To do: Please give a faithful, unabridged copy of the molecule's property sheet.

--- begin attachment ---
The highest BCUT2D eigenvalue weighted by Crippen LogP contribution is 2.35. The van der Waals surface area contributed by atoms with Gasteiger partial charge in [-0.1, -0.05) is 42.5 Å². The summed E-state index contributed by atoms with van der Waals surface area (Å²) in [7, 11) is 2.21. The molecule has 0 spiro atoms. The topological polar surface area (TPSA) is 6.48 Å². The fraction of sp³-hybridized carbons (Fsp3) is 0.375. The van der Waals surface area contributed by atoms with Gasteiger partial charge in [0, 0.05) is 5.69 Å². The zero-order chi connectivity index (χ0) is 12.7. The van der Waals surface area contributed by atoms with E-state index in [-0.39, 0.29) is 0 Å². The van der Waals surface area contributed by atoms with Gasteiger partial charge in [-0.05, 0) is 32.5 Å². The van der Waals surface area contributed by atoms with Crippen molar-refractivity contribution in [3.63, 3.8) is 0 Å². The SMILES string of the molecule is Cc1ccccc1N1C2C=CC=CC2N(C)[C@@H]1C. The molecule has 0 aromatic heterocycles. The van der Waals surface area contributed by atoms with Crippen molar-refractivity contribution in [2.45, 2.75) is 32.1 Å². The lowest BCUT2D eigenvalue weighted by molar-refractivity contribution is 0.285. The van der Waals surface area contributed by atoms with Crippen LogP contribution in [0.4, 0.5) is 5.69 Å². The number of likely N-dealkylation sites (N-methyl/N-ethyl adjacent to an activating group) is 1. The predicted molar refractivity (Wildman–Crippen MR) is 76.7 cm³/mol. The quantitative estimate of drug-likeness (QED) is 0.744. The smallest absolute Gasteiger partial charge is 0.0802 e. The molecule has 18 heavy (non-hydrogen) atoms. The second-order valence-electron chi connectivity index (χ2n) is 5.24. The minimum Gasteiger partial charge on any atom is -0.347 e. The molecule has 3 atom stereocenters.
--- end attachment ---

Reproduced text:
The highest BCUT2D eigenvalue weighted by Crippen LogP contribution is 2.35. The van der Waals surface area contributed by atoms with Gasteiger partial charge in [-0.1, -0.05) is 42.5 Å². The summed E-state index contributed by atoms with van der Waals surface area (Å²) in [7, 11) is 2.21. The molecule has 0 spiro atoms. The topological polar surface area (TPSA) is 6.48 Å². The fraction of sp³-hybridized carbons (Fsp3) is 0.375. The van der Waals surface area contributed by atoms with Gasteiger partial charge in [0, 0.05) is 5.69 Å². The zero-order chi connectivity index (χ0) is 12.7. The van der Waals surface area contributed by atoms with E-state index in [-0.39, 0.29) is 0 Å². The van der Waals surface area contributed by atoms with Gasteiger partial charge in [-0.05, 0) is 32.5 Å². The van der Waals surface area contributed by atoms with Crippen molar-refractivity contribution in [3.63, 3.8) is 0 Å². The SMILES string of the molecule is Cc1ccccc1N1C2C=CC=CC2N(C)[C@@H]1C. The molecule has 0 aromatic heterocycles. The van der Waals surface area contributed by atoms with Crippen molar-refractivity contribution in [2.45, 2.75) is 32.1 Å². The lowest BCUT2D eigenvalue weighted by molar-refractivity contribution is 0.285. The van der Waals surface area contributed by atoms with Crippen LogP contribution in [0.4, 0.5) is 5.69 Å². The number of likely N-dealkylation sites (N-methyl/N-ethyl adjacent to an activating group) is 1. The predicted molar refractivity (Wildman–Crippen MR) is 76.7 cm³/mol. The quantitative estimate of drug-likeness (QED) is 0.744. The smallest absolute Gasteiger partial charge is 0.0802 e. The molecule has 18 heavy (non-hydrogen) atoms. The second-order valence-electron chi connectivity index (χ2n) is 5.24. The minimum Gasteiger partial charge on any atom is -0.347 e. The molecule has 3 atom stereocenters.